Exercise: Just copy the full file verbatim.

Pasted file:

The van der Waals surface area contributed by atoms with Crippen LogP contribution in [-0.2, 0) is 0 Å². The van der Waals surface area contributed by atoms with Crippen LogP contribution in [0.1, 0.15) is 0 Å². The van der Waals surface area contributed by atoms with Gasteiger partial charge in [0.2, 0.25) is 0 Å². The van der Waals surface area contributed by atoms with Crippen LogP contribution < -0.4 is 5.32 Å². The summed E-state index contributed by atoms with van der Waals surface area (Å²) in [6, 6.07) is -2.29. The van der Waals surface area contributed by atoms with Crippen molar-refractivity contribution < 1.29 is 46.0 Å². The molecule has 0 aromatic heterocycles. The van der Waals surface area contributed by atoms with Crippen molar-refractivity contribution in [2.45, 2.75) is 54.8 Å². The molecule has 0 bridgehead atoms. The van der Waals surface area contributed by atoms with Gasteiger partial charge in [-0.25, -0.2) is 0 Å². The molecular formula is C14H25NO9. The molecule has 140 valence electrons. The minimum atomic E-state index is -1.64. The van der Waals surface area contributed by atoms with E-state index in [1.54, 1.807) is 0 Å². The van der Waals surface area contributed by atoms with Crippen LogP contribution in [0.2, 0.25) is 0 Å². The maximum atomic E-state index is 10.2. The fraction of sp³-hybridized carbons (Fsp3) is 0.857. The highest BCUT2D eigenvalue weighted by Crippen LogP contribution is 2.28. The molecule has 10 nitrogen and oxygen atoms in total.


The van der Waals surface area contributed by atoms with Crippen LogP contribution in [-0.2, 0) is 0 Å². The van der Waals surface area contributed by atoms with Crippen LogP contribution in [0.1, 0.15) is 0 Å². The van der Waals surface area contributed by atoms with Gasteiger partial charge in [0.2, 0.25) is 0 Å². The van der Waals surface area contributed by atoms with Crippen LogP contribution < -0.4 is 5.32 Å². The summed E-state index contributed by atoms with van der Waals surface area (Å²) in [6, 6.07) is -2.29. The van der Waals surface area contributed by atoms with Crippen molar-refractivity contribution < 1.29 is 46.0 Å². The molecule has 0 aromatic heterocycles. The van der Waals surface area contributed by atoms with Crippen molar-refractivity contribution in [2.45, 2.75) is 54.8 Å². The molecule has 0 bridgehead atoms. The van der Waals surface area contributed by atoms with Gasteiger partial charge in [-0.25, -0.2) is 0 Å². The molecular formula is C14H25NO9. The molecule has 140 valence electrons. The minimum atomic E-state index is -1.64. The van der Waals surface area contributed by atoms with E-state index in [1.54, 1.807) is 0 Å². The van der Waals surface area contributed by atoms with Crippen LogP contribution in [0.2, 0.25) is 0 Å². The maximum atomic E-state index is 10.2. The fraction of sp³-hybridized carbons (Fsp3) is 0.857. The highest BCUT2D eigenvalue weighted by Crippen LogP contribution is 2.28. The molecule has 10 nitrogen and oxygen atoms in total.